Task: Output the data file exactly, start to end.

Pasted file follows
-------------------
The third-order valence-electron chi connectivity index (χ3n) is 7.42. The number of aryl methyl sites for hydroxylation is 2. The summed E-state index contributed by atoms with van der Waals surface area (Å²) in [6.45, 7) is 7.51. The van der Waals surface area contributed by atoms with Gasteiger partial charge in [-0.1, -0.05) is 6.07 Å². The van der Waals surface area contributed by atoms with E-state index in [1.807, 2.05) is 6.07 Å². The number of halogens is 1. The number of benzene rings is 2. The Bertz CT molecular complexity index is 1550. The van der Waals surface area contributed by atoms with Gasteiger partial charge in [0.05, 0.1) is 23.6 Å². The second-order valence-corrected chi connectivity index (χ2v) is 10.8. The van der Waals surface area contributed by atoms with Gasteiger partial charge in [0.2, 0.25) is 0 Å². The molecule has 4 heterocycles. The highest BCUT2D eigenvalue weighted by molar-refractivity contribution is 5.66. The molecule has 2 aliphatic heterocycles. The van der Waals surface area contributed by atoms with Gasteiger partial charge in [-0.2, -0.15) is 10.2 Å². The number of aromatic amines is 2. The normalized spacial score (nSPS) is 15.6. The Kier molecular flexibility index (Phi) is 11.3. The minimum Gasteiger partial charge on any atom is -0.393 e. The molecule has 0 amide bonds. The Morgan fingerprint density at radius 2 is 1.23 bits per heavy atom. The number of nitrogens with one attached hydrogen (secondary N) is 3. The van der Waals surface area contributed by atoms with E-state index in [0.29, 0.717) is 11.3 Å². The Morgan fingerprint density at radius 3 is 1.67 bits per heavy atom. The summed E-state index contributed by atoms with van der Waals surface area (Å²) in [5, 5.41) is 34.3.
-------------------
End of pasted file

The third-order valence-electron chi connectivity index (χ3n) is 7.42. The number of aryl methyl sites for hydroxylation is 2. The summed E-state index contributed by atoms with van der Waals surface area (Å²) in [6.45, 7) is 7.51. The van der Waals surface area contributed by atoms with Gasteiger partial charge in [-0.1, -0.05) is 6.07 Å². The van der Waals surface area contributed by atoms with E-state index in [1.807, 2.05) is 6.07 Å². The number of halogens is 1. The number of benzene rings is 2. The Bertz CT molecular complexity index is 1550. The van der Waals surface area contributed by atoms with Gasteiger partial charge in [0.05, 0.1) is 23.6 Å². The second-order valence-corrected chi connectivity index (χ2v) is 10.8. The van der Waals surface area contributed by atoms with Gasteiger partial charge in [0.2, 0.25) is 0 Å². The molecule has 4 heterocycles. The highest BCUT2D eigenvalue weighted by molar-refractivity contribution is 5.66. The molecule has 2 aliphatic heterocycles. The van der Waals surface area contributed by atoms with Gasteiger partial charge in [-0.2, -0.15) is 10.2 Å². The number of aromatic amines is 2. The normalized spacial score (nSPS) is 15.6. The Kier molecular flexibility index (Phi) is 11.3. The minimum Gasteiger partial charge on any atom is -0.393 e. The molecule has 0 amide bonds. The Morgan fingerprint density at radius 2 is 1.23 bits per heavy atom. The number of nitrogens with one attached hydrogen (secondary N) is 3. The van der Waals surface area contributed by atoms with E-state index in [0.29, 0.717) is 11.3 Å². The Morgan fingerprint density at radius 3 is 1.67 bits per heavy atom. The summed E-state index contributed by atoms with van der Waals surface area (Å²) in [5, 5.41) is 34.3.